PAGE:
Social media is very pervasive in our culture. On a daily basis, we depend upon Facebook, Twitter, and Instagram to stay in frequent touch with our friends and family members. These outlets may also allow us to re-establish connections with long-lost friends, family members, classmates, and/or co-workers.
We utilize these outlets to obtain valuable pieces of medical information. Illness-specific groups provide an important means of sharing information about diagnostic tests, medication side effects, surgical procedures, and treatment protocols. They may allow conversations regarding the most competent specialists who treat any given chronic illness.
These social media outlets provide critically important forms of social support. This is very essential to those who are living with chronic illness, since their symptoms may prevent engaging in active socialization with others on a continued basis.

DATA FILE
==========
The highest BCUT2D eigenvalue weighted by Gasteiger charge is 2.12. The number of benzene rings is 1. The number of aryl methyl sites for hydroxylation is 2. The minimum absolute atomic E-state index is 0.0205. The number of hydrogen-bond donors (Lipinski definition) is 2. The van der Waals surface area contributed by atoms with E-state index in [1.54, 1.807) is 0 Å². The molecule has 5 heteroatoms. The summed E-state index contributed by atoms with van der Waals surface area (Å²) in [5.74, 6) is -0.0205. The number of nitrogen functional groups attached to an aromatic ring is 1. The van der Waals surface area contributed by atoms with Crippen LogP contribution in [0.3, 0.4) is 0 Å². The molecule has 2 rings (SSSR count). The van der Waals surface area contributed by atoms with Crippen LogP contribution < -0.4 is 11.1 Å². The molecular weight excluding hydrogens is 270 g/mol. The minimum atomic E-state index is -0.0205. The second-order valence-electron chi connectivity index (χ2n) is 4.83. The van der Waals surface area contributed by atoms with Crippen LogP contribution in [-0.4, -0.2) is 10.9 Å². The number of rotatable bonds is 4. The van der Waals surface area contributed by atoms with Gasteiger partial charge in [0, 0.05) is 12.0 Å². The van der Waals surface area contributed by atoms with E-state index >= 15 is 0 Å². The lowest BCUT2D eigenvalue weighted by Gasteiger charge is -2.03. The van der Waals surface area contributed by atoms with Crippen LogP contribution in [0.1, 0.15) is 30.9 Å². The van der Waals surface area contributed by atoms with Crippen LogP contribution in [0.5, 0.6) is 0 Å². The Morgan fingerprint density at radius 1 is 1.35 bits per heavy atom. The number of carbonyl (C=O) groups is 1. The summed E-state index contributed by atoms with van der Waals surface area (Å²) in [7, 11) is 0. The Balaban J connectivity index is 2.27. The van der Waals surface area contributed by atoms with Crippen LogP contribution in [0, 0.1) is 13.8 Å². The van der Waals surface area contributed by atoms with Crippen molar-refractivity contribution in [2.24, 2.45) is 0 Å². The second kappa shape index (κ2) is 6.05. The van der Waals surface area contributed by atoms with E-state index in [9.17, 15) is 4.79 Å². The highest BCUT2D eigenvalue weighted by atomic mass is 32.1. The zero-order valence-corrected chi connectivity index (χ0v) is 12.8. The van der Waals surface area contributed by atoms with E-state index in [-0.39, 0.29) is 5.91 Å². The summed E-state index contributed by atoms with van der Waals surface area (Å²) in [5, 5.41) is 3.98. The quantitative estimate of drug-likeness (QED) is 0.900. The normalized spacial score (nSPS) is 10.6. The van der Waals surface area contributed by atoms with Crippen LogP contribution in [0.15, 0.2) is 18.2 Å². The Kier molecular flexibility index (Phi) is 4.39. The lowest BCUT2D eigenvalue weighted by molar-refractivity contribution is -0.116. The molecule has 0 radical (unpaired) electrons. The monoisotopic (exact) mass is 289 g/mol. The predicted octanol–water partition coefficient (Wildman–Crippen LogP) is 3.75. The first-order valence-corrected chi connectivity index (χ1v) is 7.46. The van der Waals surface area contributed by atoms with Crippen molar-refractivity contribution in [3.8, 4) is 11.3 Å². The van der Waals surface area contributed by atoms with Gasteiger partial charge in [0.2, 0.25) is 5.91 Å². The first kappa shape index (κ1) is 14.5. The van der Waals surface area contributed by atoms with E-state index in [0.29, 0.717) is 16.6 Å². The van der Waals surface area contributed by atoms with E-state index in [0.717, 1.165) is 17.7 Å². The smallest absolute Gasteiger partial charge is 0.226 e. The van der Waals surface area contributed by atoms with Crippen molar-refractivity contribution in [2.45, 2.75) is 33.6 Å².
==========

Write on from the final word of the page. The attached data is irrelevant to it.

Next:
Individuals who have symptoms that are not easily detectable by others may especially benefit from connecting with others who share their specific symptoms. It powerfully reduces the strong sense of isolation that frequently accompanies living with an invisible chronic illness.
Social media is especially important to those who are living with relatively rare forms of chronic illness. For example, I’ve obtained critically important support from forums that are devoted to idiopathic subglottic stenosis. Most recently, I’ve discussed the option of undergoing a tracheal re-section with others who have received this procedure.
If you’ve been diagnosed with a chronic illness, please consider the value of actively participating in social media. Doing so will provide valuable information about your symptoms, as well as reduce the degree of isolation associated with living with a chronic illness.